Wrexham Council is set to “express disappointment” over an independent panel’s proposals to increase the annual councillor salary by more than £260 and by £800 for senior members.
A proposed response set to be signed off tomorrow by Cllr Mark Pritchard, leader of Wrexham Council and lead member for finance, performance, health & safety and governance, states that such a pay rise would be “inappropriate in the current climate of financial austerity and on-going cuts to public services.”
The letter has been written in response to proposals put forward by the Independent Remuneration Panel for Wales (IRPW) to increase councillor pay as part of its draft annual report.
The recommendations in the panel’s report would see eight members of the executive board senior salary receive over £30,000 a year in a 2.7% increase – with a similar increase also proposed for the leader and deputy leader of Wrexham Council.
Senior salaries and the councillors who would receive the proposed increase are detailed below:
Councillor Mark Pritchard (Council Leader): £48,300 -> £49,100
Councillor Hugh Jones (Deputy Leader): £33,800 -> £34,600
Councillor Andrew Atkinson: £29,300 -> £30,100
Councillor William Baldwin: £29,300 -> £30,100
Councillor David A Bithell: £29,300 -> £30,100
Councillor Terry Evans: £29,300 -> £30,100
Councillor D J Griffiths: £29,300 -> £30,100
Councillor David Kelly: £29,300 -> £30,100
Councillor Joan Lowe: £29,300 -> £30,100
Councillor Phil Wynn: £29,300 -> £30,100
Committee Chairs – who oversee the council’s scrutiny committees – will see pay go from £22,300 to £22,568, with the leader of the opposition, Cllr Dana Davies going from £22,300 to £22,568.
The Mayor also sees an increase from £21,800 to £22,568 and the Deputy Mayor £16,300 to £17,568
Every other ‘normal’ councillor will be seeing a pay rise with their basic salary going up by £268 from £13,600 to £13,868 a +1.97% increase.
The pay rate of councillors is not directly set by Wrexham Council, instead it is mainly taken out of their hands and dealt with via the IRPW – which was set up in 2008 to take such decisions from elected members.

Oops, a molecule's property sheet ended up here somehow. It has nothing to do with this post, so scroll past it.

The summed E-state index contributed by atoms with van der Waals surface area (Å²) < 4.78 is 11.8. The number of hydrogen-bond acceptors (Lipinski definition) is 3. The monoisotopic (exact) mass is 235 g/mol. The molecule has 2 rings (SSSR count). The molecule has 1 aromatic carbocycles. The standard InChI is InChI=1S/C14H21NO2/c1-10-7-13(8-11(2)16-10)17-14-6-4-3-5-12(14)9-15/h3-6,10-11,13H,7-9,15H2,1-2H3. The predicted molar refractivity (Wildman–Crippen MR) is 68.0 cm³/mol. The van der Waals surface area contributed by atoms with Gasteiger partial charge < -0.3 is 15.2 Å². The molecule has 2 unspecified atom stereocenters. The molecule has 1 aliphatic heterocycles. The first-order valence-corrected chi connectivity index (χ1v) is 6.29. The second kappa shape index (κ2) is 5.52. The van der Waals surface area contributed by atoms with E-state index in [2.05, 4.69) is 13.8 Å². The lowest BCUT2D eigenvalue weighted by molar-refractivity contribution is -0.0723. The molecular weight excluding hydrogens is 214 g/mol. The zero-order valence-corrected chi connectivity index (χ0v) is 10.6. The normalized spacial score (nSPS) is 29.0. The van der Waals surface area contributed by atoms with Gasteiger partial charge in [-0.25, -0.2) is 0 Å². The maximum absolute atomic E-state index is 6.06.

However the panel’s proposals have been met with opposition from the majority of councillors, with members of the democratic services committee branding them “wrong” and “disappointing”.
A response set to be submitted to the panel on behalf of the local authority conveys the committees outcomes, stating: “The Committee expresses disappointment that the IRPW intended to increase the basic and senior salaries for Elected Members for the financial year commencing April 2019, despite continued representations that this was inappropriate in the current climate of financial austerity and on-going cuts to public services.”
The letter also records comments from councillors on the draft Annual Report, “It is noted that the IRPW calculates the basic salary on an assumption that the basic activity required for an elected member (i.e. without the additional work required for a senior salary) is equivalent to three days’ work.
“It is recognised that Elected Members on the basic salary commonly spend well in excess of the notional three days basic salary in carrying out their roles.
Previously the IRPW have been hammered locally for not listening to such letters, although the letter is signed off: “I trust that our comments will be considered by the Panel.”
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